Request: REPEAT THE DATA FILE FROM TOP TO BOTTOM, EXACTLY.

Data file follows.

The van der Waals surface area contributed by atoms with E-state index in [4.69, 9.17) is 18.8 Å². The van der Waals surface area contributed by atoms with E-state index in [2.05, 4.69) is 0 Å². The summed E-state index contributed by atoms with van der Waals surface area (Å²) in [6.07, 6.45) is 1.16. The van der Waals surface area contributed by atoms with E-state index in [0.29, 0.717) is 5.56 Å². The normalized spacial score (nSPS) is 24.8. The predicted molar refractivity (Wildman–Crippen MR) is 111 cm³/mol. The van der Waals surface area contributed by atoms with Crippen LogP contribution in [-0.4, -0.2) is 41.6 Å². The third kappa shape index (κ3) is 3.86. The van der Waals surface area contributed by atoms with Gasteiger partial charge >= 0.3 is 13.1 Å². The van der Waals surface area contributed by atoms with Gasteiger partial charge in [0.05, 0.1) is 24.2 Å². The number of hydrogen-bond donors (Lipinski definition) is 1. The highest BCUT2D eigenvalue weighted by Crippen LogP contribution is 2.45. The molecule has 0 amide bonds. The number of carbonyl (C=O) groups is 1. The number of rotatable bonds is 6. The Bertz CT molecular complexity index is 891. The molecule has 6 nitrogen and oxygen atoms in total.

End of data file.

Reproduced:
The van der Waals surface area contributed by atoms with E-state index in [4.69, 9.17) is 18.8 Å². The van der Waals surface area contributed by atoms with E-state index in [2.05, 4.69) is 0 Å². The summed E-state index contributed by atoms with van der Waals surface area (Å²) in [6.07, 6.45) is 1.16. The van der Waals surface area contributed by atoms with E-state index in [0.29, 0.717) is 5.56 Å². The normalized spacial score (nSPS) is 24.8. The predicted molar refractivity (Wildman–Crippen MR) is 111 cm³/mol. The van der Waals surface area contributed by atoms with Crippen LogP contribution in [-0.4, -0.2) is 41.6 Å². The third kappa shape index (κ3) is 3.86. The van der Waals surface area contributed by atoms with Gasteiger partial charge >= 0.3 is 13.1 Å². The van der Waals surface area contributed by atoms with Gasteiger partial charge in [0.05, 0.1) is 24.2 Å². The number of hydrogen-bond donors (Lipinski definition) is 1. The highest BCUT2D eigenvalue weighted by Crippen LogP contribution is 2.45. The molecule has 0 amide bonds. The number of carbonyl (C=O) groups is 1. The number of rotatable bonds is 6. The Bertz CT molecular complexity index is 891. The molecule has 6 nitrogen and oxygen atoms in total.